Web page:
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Faulty Airbag Sensor? What To Do If Your Airbag Light Is On

Faulty Airbag Sensor

We’ve all been there. You’re driving down the road and suddenly a little red light pops up on the dash.

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Before you’ve had a chance to even figure out which light it is, your heart has jumped up into your throat and you're thinking “what’s this going to cost me?”.


It’s a pretty scary scenario, and whether your car’s airbag light is a little yellow man with a seatbelt on, or a bright red SRS symbol, it could well be pointing to a serious issue. SRS stands for Supplemental Restraint System, as is the official term for your vehicle’s airbag system.


Though it is usually okay to drive with this light on, it isn’t recommended. If you get into an accident you could find yourself without a working airbag. The best thing to do is to get your car checked and diagnosed as quickly as possible, as it could be one of several issues.

Why Is My Airbag Light On?

There are a number of reasons your airbag sensor light may be illuminated.

Your Airbag Backup Battery Is Depleted

Airbags need power to activate, and to make sure that in the event of an accident they actually do, they are hooked up to a backup battery.


If your car’s main battery has drained recently, it may well have depleted the airbag backup battery too. It may self-correct once the battery is fully charged again, if not, you may have to perform a sensor reset.

You Airbag Module Got Wet

If you’ve recently driven through floodwaters, or accidently left the window open in the rain, chances are the airbag module that sits under the driver’s or passenger’s seat got wet.


When this happens, it’s common for it to short out or corrode, causing the SRS light to come on.

Your Airbag Clock Spring Is Damaged Or Faulty

The airbag clock spring sits inside your steering wheel and basically keeps the electrical wiring between the car and the driver-side airbag from being damaged as the wheel is turned.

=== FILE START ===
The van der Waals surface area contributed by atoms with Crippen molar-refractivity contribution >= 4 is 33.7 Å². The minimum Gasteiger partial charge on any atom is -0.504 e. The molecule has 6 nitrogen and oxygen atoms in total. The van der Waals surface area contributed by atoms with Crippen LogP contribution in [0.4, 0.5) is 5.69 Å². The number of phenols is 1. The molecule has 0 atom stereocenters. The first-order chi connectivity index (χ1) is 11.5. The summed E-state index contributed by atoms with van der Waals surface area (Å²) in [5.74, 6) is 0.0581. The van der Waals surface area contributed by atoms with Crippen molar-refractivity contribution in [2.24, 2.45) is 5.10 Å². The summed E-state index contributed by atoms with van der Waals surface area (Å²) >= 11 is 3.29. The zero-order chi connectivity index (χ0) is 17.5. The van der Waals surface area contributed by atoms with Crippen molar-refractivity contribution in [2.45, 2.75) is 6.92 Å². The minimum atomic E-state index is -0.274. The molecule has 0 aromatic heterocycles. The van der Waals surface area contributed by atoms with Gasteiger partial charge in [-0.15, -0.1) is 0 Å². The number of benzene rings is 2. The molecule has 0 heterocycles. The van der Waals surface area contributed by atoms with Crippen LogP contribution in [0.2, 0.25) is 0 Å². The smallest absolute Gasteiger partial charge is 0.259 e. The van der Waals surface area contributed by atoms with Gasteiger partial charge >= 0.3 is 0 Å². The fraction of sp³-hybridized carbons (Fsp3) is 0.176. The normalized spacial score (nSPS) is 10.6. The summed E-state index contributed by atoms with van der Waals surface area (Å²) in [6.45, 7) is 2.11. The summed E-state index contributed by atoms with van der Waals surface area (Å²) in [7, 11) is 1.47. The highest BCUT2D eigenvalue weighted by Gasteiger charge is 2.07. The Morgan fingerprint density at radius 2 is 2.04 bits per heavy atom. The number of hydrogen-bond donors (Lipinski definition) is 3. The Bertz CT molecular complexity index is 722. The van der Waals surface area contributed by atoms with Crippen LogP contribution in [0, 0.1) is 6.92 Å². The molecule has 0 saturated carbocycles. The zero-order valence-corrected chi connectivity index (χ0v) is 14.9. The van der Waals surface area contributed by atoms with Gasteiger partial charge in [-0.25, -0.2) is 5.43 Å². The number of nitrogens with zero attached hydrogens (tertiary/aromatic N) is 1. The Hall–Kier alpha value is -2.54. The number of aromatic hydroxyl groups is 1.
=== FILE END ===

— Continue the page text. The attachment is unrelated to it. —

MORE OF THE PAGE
Over time, the airbag clock spring can become worn and damaged as a result of consistent turning of the wheel, which can trigger your airbag light.

One Of Your Airbag Sensors Is Faulty

Faulty airbag sensors are probably the most common cause of airbag lights coming on. 


Your vehicle has a number of different sensors which are designed to activate the airbag system in the event of an accident. Naturally, these can become faulty, which would cause the airbag light to illuminate.

Different Kinds Of Airbag Warning Lights

The two most common kinds of airbag warning lights are the letters ‘SRS’, or an image of a man with a seatbelt on and a deployed airbag in front of him.


Typically, these are either yellow or red, and stay illuminated.


However, some vehicles operate the light in different ways to communicate specific information back to you. For example, the light may be flashing, or it might alternate between blinking and being continuously on. 


It’s a good idea to refer to your vehicle’s user manual, as sequences such as these may be relaying info about a specific issue that you can attend to easily.

What Is An Airbag Sensor?

Your car has a number of airbag sensors, which can basically tell when the vehicle has been involved in an accident by sensing rapid deceleration. It can distinguish dangerous from non-dangerous collisions, and communicate with the airbag system to tell it whether or not to activate the airbags.


There are two main types of airbag sensors in modern vehicles.

Mass Sensor

Mass sensor systems are typically located in the front of the vehicle and measure impact. Usually there will be one sensor inside the engine and another somewhere in the passenger seating area.

Roller Sensor

Roller sensors have an internal coil spring component, which in the event of an accident experiences tension. This tension measures intensity of impact, communicating this back to the ECU to determine whether the airbags need to be deployed or not.

What’s All The Fuss About Airbags?

Airbags have been around since the late 1980s, and became standard equipment in all vehicles in 1998. Since their introduction, they have saved over 50,000 lives.


The location of your airbags ultimately depends on your vehicle, but these are typically located inside the steering wheel, and in the dashboard on the passenger side. Most modern vehicles also have rear passenger airbags, as well as seated-mounted and side-curtain airbags.


Short of wearing a seatbelt, airbags are one of the biggest contributors to safety during an accident, lowering accident death rates by around 30%


Where Is My Airbag Sensor Located?

The location of airbag sensors differs from car to car. The most common location is inside the front bumper or fender, however many modern vehicles have several airbag sensors.


They can also be found inside the engine bay, in the passenger seat area, or even in the rear or sides of the vehicle.

How To Reset Your Airbag Sensor

Often, all it takes to get rid of that pesky warning light is to reset your airbag sensor. This is a fantastic first step in diagnosing the issue if you don’t have a diagnostics tool. If the light comes back on after being reset, it’s a good indicator that your vehicle needs further attention.